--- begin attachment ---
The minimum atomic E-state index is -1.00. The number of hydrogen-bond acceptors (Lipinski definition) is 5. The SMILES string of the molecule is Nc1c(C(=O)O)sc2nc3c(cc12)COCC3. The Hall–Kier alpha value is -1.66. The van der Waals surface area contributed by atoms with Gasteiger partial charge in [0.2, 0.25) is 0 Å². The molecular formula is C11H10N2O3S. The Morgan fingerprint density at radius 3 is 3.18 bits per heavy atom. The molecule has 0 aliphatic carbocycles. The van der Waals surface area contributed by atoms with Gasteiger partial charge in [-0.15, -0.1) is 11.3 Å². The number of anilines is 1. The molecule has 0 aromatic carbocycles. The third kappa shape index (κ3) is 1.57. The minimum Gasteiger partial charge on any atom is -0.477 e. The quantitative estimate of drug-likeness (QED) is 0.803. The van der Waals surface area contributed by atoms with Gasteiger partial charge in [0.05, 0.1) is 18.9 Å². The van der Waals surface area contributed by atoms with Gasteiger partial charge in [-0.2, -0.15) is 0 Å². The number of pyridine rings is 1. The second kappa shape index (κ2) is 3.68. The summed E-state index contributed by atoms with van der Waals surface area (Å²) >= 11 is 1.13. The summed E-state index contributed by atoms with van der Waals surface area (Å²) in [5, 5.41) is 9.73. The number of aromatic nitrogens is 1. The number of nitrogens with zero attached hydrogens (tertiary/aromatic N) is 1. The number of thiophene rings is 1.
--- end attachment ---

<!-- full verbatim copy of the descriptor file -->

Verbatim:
The minimum atomic E-state index is -1.00. The number of hydrogen-bond acceptors (Lipinski definition) is 5. The SMILES string of the molecule is Nc1c(C(=O)O)sc2nc3c(cc12)COCC3. The Hall–Kier alpha value is -1.66. The van der Waals surface area contributed by atoms with Gasteiger partial charge in [0.2, 0.25) is 0 Å². The molecular formula is C11H10N2O3S. The Morgan fingerprint density at radius 3 is 3.18 bits per heavy atom. The molecule has 0 aliphatic carbocycles. The van der Waals surface area contributed by atoms with Gasteiger partial charge in [-0.15, -0.1) is 11.3 Å². The number of anilines is 1. The molecule has 0 aromatic carbocycles. The third kappa shape index (κ3) is 1.57. The minimum Gasteiger partial charge on any atom is -0.477 e. The quantitative estimate of drug-likeness (QED) is 0.803. The van der Waals surface area contributed by atoms with Gasteiger partial charge in [0.05, 0.1) is 18.9 Å². The van der Waals surface area contributed by atoms with Gasteiger partial charge in [-0.2, -0.15) is 0 Å². The number of pyridine rings is 1. The second kappa shape index (κ2) is 3.68. The summed E-state index contributed by atoms with van der Waals surface area (Å²) >= 11 is 1.13. The summed E-state index contributed by atoms with van der Waals surface area (Å²) in [5, 5.41) is 9.73. The number of aromatic nitrogens is 1. The number of nitrogens with zero attached hydrogens (tertiary/aromatic N) is 1. The number of thiophene rings is 1.